WEST PALM BEACH, Fla. -- The lead lawyer for William Kennedy Smith searched point by point through the testimony of his client's accuser yesterday for confusion, contradictions and missing memories, seeking to persuade the jurors that there are too many reasonable doubts for a rape conviction.
Throughout 4 1/2 hours of cross-examination, the 30-year-old woman battled back and did not waver on the central question: whether Mr. Smith raped her last spring at the Kennedy family's Palm Beach estate.
Shaking her left index finger at Mr. Smith, who was looking across the courtroom at her, she said, "What he did to me was wrong. I don't want to live the rest of my life in fear of that man. I don't want to be responsible for him doing it to someone else."
The remark, which came in response to a prosecutor's question, drew an objection from the defense, and Palm Beach County Circuit Judge Mary E. Lupo ordered jurors to disregard it.
More than 160 times on the fourth day of the trial, the woman replied to defense attorney Roy E. Black's questions with "I don't remember," "I don't know," "I'm not sure" or "I don't recall."
The lawyer confronted her 40 times with her own voice and words from her five tape-recorded statements to authorities to illustrate what he called inconsistencies in her account.
At times, the woman defended her inability to recall details by reminding the court that the incident traumatized her, which caused Mr. Black to demand that she simply answer his questions.
She sometimes insisted on explaining herself fully to the jurors, apparently trying to defuse any apparent contradictions. The woman also missed few chances to talk about her 2-year-old daughter, whose premature birth caused numerous medical and developmental problems for the child.
The woman cried when she was questioned about the alleged rape during the early morning hours of March 30.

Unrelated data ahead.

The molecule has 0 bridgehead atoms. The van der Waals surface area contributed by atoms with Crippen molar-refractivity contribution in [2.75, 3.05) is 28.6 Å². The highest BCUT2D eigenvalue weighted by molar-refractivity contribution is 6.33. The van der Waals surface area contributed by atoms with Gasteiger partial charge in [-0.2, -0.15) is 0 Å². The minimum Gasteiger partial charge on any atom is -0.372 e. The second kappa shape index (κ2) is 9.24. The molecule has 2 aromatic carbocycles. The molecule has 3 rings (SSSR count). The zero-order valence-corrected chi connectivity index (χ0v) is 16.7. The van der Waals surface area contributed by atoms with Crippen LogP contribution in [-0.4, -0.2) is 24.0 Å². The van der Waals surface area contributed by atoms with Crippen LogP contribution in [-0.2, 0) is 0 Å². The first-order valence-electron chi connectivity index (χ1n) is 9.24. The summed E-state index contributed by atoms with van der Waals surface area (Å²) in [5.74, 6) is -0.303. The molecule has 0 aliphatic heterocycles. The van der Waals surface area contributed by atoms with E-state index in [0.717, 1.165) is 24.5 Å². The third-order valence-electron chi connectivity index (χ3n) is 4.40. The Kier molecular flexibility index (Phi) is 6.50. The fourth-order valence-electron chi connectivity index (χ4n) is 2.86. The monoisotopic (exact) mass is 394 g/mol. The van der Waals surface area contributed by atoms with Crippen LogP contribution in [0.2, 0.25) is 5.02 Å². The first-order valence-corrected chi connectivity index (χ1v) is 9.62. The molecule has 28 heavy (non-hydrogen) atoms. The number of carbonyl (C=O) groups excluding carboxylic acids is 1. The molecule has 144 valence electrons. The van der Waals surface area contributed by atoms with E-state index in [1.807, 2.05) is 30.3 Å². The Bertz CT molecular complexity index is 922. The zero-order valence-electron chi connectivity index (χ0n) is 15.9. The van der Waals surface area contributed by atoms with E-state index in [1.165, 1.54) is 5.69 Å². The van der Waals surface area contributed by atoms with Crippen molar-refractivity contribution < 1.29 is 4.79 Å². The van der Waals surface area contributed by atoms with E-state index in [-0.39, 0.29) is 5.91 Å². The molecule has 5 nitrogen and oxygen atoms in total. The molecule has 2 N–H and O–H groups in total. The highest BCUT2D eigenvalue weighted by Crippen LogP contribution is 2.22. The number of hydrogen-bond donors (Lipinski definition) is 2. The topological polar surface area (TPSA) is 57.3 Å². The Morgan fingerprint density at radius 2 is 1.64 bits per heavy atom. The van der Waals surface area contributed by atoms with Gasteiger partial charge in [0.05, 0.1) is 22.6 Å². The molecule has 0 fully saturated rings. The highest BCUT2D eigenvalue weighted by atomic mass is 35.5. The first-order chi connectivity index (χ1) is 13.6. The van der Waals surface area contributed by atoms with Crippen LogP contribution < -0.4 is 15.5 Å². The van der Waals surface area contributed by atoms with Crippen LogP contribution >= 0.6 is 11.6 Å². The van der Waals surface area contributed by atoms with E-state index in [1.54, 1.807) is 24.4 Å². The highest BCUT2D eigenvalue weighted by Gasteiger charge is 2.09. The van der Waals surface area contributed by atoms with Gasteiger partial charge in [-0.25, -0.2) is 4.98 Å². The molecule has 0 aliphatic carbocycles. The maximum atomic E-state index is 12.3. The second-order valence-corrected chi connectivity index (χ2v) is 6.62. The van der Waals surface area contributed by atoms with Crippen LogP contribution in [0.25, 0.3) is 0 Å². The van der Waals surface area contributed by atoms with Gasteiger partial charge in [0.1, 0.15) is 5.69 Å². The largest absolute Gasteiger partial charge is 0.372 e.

At one point, when Mr. Black asked whether Mr. Smith was able to maintain an erection during the alleged attack, the woman broke down and said, "Why do you have to ask me questions like that?"
But when the lawyer suggested a break, the woman said: "No, I will get through this. This has been a nightmare for me. I want this over."
Still, over the repeated objections of the sobbing witness, Judge Lupo twice declared short recesses.
"There's just a certain amount of emotional display we're allowed to have," the judge said.
All through the cross-examination, the woman never wavered on the main points of her version of events. She spent most of the day on the stand before being excused.
Mr. Smith, 30, continued to look directly at his accuser, occasionally glancing down to write notes.
The woman rarely looked at Mr. Smith, but often glanced at her relatives and friends in the front row.
Next to them on the same bench sat Mr. Smith's relatives, including his sister, Kym Smith; cousins Robin Lawford and Victoria Lawford Pender; and one of his aunts, Patricia Kennedy Lawford.
Mr. Black laboriously led the woman through her account of the incident, comparing her current testimony on many points with her past sworn statements to authorities or depositions to try to show the jury that she was changing her story.
He challenged details of the woman's account, questioning whether they were probable or even possible. In one example, the attorney asked how Mr. Smith could have been swimming in the ocean as she was walking back from the beach and still caught her from behind on the stairs up to the compound.
"I don't know how he did it. He just, he did it!" she exclaimed.
She had testified that Mr. Smith tackled her, held her down with the weight of his chest and held her arms down with his hand.
"All I know is he pinned me down, he pushed my panties aside and he raped me," she said.
As she answered many questions through tears, saying over and over, "He raped me," Mr. Black interrupted her, saying, "I know you want to give that speech every time."
"It's not a speech!" she shouted.
The woman testified she could not remember whether Mr. Smith was wearing any clothes at the time. At another point, Mr. Black questioned why the woman, who has repeatedly told the jury she felt "dirty" after the alleged attack, did not change her underwear for 10 hours.
After Mr. Black completed his initial cross-examination, prosecutor Moira K. Lasch spent two hours trying to blunt any damage the defense may have inflicted on the woman's credibility.
The woman had testified that she could not remember when and where she took off her black pantyhose. Ms. Lasch showed the woman and jury the shredded pantyhose, which were found in her car. The woman, emitting a high-pitch gasp when she saw the pantyhose, then stared at Mr. Smith.
Mr. Black had implied that the woman encouraged sex by removing her pantyhose in front of Mr. Smith.
At the end of her nearly 10 hours on the stand over two days, Mr. Black and the woman both exploded in an angry exchange over statements to the press, with the woman hissing out the last words, "Your client raped me."
Sen. Edward M. Kennedy, D-Mass., Mr. Smith's uncle, who arrived in Palm Beach yesterday, is expected to take the stand in the next two days.